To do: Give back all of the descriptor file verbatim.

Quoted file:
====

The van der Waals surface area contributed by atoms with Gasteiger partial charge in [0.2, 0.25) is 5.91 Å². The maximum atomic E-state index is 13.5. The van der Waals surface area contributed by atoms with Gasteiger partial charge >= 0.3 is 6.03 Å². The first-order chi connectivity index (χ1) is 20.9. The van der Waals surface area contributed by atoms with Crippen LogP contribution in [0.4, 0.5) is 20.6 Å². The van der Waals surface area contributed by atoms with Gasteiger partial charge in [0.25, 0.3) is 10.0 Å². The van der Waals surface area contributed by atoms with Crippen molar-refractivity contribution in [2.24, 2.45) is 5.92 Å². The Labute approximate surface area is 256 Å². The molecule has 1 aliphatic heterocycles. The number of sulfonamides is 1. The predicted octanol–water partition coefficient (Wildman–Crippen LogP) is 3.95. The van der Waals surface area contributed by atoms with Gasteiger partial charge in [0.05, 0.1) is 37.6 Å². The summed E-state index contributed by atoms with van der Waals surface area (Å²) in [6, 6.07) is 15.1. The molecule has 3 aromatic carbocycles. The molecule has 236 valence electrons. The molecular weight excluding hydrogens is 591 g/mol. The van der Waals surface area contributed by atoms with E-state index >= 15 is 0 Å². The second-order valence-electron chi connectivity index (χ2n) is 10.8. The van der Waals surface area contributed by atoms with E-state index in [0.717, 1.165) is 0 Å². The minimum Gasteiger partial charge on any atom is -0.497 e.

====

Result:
The van der Waals surface area contributed by atoms with Gasteiger partial charge in [0.2, 0.25) is 5.91 Å². The maximum atomic E-state index is 13.5. The van der Waals surface area contributed by atoms with Gasteiger partial charge >= 0.3 is 6.03 Å². The first-order chi connectivity index (χ1) is 20.9. The van der Waals surface area contributed by atoms with Crippen LogP contribution in [0.4, 0.5) is 20.6 Å². The van der Waals surface area contributed by atoms with Gasteiger partial charge in [0.25, 0.3) is 10.0 Å². The van der Waals surface area contributed by atoms with Crippen molar-refractivity contribution in [2.24, 2.45) is 5.92 Å². The Labute approximate surface area is 256 Å². The molecule has 1 aliphatic heterocycles. The number of sulfonamides is 1. The predicted octanol–water partition coefficient (Wildman–Crippen LogP) is 3.95. The van der Waals surface area contributed by atoms with Gasteiger partial charge in [0.05, 0.1) is 37.6 Å². The summed E-state index contributed by atoms with van der Waals surface area (Å²) in [6, 6.07) is 15.1. The molecule has 3 aromatic carbocycles. The molecule has 236 valence electrons. The molecular weight excluding hydrogens is 591 g/mol. The van der Waals surface area contributed by atoms with E-state index >= 15 is 0 Å². The second-order valence-electron chi connectivity index (χ2n) is 10.8. The van der Waals surface area contributed by atoms with E-state index in [0.717, 1.165) is 0 Å². The minimum Gasteiger partial charge on any atom is -0.497 e.